In an interesting paper in the IBM Journal of Research and Development, the concept of a federated cloud model is introduced. This model is one in which computing infrastructure providers can join together to create a federated cloud. The advantages pointed out in the article include cost savings due to not over provisioning for spikes in capacity demand. To me the biggest advantage of this federated model is the lack of reliance on a single vendor and likely higher availability due to greater distribution of computing resources across different infrastructure. One of our primary aversions to a complete cloud hosting solution is the reliance on a single vendor for the entire availability of your site. A true federated cloud would eliminate this issue.
However, as the article aptly points out there are many obstacles in the way of achieving such a federated cloud. Not the least of which are technical challenges to architect applications in such a modular manner as to be able to start and stop components in different clouds as demand requires. Other issues include administrative control and monitoring of multiple clouds and security concerns over allowing direct access to hypervisors by other cloud providers.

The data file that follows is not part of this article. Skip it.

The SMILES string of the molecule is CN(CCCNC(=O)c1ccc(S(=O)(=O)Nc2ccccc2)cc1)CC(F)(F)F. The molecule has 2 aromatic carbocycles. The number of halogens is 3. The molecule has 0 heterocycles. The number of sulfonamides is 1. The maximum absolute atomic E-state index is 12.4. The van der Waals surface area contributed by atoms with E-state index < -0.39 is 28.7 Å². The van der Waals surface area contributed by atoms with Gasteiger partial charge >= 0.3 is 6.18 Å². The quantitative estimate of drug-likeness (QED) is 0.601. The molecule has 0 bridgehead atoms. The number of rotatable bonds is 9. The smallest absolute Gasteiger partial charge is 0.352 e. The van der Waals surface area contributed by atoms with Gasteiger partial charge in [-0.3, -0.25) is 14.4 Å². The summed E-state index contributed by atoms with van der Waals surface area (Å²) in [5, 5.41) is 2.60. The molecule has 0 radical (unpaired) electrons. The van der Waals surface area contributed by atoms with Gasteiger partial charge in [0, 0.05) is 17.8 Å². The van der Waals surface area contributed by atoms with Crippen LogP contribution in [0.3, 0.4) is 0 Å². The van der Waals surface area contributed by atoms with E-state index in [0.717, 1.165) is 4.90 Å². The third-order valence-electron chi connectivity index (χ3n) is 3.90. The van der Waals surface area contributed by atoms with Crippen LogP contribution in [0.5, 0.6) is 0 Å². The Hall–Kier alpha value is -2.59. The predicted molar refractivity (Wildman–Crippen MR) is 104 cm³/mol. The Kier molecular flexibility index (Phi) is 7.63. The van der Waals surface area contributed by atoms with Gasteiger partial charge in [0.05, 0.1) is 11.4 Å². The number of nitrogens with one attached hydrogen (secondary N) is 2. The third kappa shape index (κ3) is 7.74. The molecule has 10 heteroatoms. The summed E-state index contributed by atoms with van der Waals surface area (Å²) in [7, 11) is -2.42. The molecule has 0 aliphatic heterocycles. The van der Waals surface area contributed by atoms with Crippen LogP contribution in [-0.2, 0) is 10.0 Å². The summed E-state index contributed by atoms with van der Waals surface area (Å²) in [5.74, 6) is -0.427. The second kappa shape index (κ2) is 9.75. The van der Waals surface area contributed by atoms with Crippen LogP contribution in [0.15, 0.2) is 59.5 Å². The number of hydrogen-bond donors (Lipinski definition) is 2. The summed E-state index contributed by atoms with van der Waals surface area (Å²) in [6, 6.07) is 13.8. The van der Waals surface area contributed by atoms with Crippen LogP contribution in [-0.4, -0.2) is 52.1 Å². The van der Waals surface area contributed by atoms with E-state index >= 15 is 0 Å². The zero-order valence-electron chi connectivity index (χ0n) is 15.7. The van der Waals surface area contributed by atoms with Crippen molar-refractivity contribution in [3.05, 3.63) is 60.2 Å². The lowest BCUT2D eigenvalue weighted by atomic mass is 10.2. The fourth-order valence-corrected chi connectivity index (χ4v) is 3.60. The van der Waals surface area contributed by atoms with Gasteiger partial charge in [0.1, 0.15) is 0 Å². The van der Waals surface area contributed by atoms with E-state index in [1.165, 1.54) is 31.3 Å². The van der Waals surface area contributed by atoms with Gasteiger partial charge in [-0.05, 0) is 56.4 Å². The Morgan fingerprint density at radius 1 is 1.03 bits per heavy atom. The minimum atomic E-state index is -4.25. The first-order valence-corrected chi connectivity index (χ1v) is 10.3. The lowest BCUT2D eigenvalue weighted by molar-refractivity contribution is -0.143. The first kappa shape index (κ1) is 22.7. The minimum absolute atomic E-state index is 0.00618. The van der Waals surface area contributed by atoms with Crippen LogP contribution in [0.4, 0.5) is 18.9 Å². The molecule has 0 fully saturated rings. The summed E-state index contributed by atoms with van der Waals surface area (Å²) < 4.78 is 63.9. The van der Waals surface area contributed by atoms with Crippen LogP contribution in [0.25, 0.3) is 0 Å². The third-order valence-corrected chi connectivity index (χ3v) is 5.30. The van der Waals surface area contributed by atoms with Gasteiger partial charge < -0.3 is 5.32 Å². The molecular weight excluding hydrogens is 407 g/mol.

As we’ve prognosticated, pure VM based clouds like AWS have had to offer dedicated servers for those high intensity IO systems like large relational databases. We’ve also predicted that with double digit growth in cloud services predicted for the next several years, providers will resist the commoditization of their offerings through service differentiation. This attempt at differentiation will come in the form of add-on features and simplification across the entire PDLC. This unfortunately makes the likelihood of a federated cloud offering happening in the next couple of years very unlikely.